It may be, too, that my enthusiasm was modified by having to pay the Royal Mail stringent HM Customs charges (£12.45 including an "£8 handling fee" - robbers!) to import this from the US into the UK, which results in this being an expensive investment.

Compensation comes with listening to the duets by Heppner and the wonderful Deborah Voigt, singing with the requisite otherworldly delicacy despite the power and amplitude of tone; this recording was made before both singers began to evince highly regrettable signs of vocal decline. The sound can be a bit variable; singers are often too far left or right or strangely disembodied when they need more central placement but I heard no distortion on my copy. The persistent cougher in the Prelude needed shooting.

Otherwise, the singing is at best ordinary. The best of the rest is Eke Wilma Schulte's strong Herald, but he is no young Bryn Terrell or Franz Crass.
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1 of 1 people found the following review helpful
Format:Audio CD|Verified Purchase
Almost everything here is glorious, as beifts one of the premier Lohengrin performances on record. This is the Met broadcast of March 21, 1998, conducted by James Levine in vigorous mode (quite different from his slow-mo style in the Ring and Parsifal), giving the score more thrust and momentum than one usually hears on some classic European recordings. The first entries of the Elsa, Deborah Voigt, and the Lohengrin, Ben Heppner, are thrilling - here we have two great singers in their prime, with Voigt sounding as youthful as Anja Silja in her twenties and Heppner the model of a lyric-dramatic tenor, breathtaking in the beauty of his tone. Both are secure in every note, giving a demonstration of modern Wagner singing at its summit.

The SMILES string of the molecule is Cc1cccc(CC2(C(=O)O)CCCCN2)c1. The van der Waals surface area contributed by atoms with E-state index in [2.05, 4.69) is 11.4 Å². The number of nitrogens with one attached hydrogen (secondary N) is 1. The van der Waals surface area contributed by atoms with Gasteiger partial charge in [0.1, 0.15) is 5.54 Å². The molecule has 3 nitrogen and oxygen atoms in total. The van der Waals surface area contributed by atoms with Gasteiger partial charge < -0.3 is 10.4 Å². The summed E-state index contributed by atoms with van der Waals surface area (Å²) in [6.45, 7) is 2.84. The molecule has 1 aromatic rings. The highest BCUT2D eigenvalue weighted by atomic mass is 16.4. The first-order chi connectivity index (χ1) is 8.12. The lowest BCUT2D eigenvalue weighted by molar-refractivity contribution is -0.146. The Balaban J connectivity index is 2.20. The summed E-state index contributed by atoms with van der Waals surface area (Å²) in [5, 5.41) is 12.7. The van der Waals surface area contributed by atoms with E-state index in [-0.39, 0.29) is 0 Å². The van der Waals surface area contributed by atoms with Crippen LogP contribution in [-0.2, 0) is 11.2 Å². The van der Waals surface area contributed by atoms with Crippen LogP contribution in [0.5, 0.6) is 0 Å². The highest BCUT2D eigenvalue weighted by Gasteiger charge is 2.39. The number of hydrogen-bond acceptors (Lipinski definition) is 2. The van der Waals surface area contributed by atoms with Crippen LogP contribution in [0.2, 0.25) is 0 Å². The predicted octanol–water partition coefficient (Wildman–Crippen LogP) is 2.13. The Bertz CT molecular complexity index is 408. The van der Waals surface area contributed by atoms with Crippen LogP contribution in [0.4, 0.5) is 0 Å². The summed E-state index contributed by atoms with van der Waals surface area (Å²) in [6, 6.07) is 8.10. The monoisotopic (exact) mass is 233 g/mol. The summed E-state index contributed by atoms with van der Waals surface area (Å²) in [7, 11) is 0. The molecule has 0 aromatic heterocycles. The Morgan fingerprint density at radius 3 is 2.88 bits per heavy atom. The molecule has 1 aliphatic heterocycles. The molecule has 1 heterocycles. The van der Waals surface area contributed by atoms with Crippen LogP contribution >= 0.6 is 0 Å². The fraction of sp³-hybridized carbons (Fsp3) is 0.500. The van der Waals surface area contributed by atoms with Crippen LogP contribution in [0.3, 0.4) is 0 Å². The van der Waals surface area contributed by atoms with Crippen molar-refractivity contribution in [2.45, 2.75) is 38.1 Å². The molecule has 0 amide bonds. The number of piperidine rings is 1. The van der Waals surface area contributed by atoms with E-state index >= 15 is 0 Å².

For these two alone, the performance would be a must-listen. Neither is a compelling vocal actor, but that seems like a minor concern given such sumptuous singing. Among live readings, only a couple featuring the effulgent Sandor Konya offer serious rivalry, and those sets are not in good stereo sound. Not that the sound engineering here is ideal. The voices are sometimes trapped in a single speaker; their tone changes as the singers move around the stage; there is distortion in the upper range during loud passages. Only the orchestra is really miked well, but one soon adjust. The worst passage, unfortunately, is Elsa's Dream, where Voigt is isolated in the right channel and sounds shrill. As soon as she moves into the left channel, her voice suddenly mellows. The Met chorus, singing magnificently, is sometimes too far back, resulting in muffled tone and incomprehensible pronunciation - this mars the magical choral moments before Lohengrin appears. (Erratically, in Act II the male chorus is far too dominant over the soloists.
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1 of 2 people found the following review helpful
5.0 out of 5 stars Listing problem and not a review October 23, 2012
By Paul
Format:Audio CD
The listing gives the duration of performance as 273 minutes yet the number of discs is 1. Is this a highlights recording or the full performance of the opera?
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1 of 3 people found the following review helpful
4.0 out of 5 stars More information February 27, 2013
By Mark
Format:Audio CD|Verified Purchase
Remember, this is a great price of a great recording. However, the packaging is very inexpensive cardboard, and, more importantly: NO libretto. This is not mentioned in the description.